According to an Associated Press article by David McFadden, the Bahamas recently banned the sale or catch of any species of marine turtle.
Culturally popular for human consumption, sea turtles have required this sort of legal protection for too long. The five species of sea turtle inhabiting the waters of the Bahamian waters are listed as either endangered or threatened species. Previous to the bill, only the Hawksbill was afforded any legal protection from harvesting or hunting.
According to an ecoworldy article by Derek Markham:
The new regulations prohibit the harvesting, possession, purchase and sale of turtles, their parts and eggs, as well as the molestation of marine turtle nests, effective September 1st, 2009.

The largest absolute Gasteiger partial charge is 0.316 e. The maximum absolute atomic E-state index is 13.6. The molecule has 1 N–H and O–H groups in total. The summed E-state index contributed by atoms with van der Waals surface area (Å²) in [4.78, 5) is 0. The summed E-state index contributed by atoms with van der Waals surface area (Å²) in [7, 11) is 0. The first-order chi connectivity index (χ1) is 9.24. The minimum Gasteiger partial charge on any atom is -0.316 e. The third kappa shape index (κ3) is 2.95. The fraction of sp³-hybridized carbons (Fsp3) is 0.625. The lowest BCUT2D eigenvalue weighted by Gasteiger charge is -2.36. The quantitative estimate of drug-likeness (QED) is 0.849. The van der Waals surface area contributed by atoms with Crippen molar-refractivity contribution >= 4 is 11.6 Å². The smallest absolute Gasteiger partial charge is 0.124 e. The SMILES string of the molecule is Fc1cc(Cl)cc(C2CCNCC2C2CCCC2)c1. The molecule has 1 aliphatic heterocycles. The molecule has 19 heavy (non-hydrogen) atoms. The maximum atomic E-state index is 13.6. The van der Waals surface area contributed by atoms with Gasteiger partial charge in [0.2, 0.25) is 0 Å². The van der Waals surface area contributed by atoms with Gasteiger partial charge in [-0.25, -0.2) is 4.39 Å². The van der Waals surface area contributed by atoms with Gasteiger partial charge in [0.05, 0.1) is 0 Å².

To get to this landmark legislation, several conservation groups played active roles, including: Oceana, The Bahamas Sea Turtle Conservation Group, and The Bahamas Marine Resources Department
According to the AP article, this legislation is unpopular with some proponents of preserving Bahamian culture. Fortunately, according to Jane Mather, co-chairwoman of The Bahamas Sea Turtle Conservation Group, ninety percent of Bahamians do not want sea turtles killed.
The penalties for breaking the ban are not currently determined.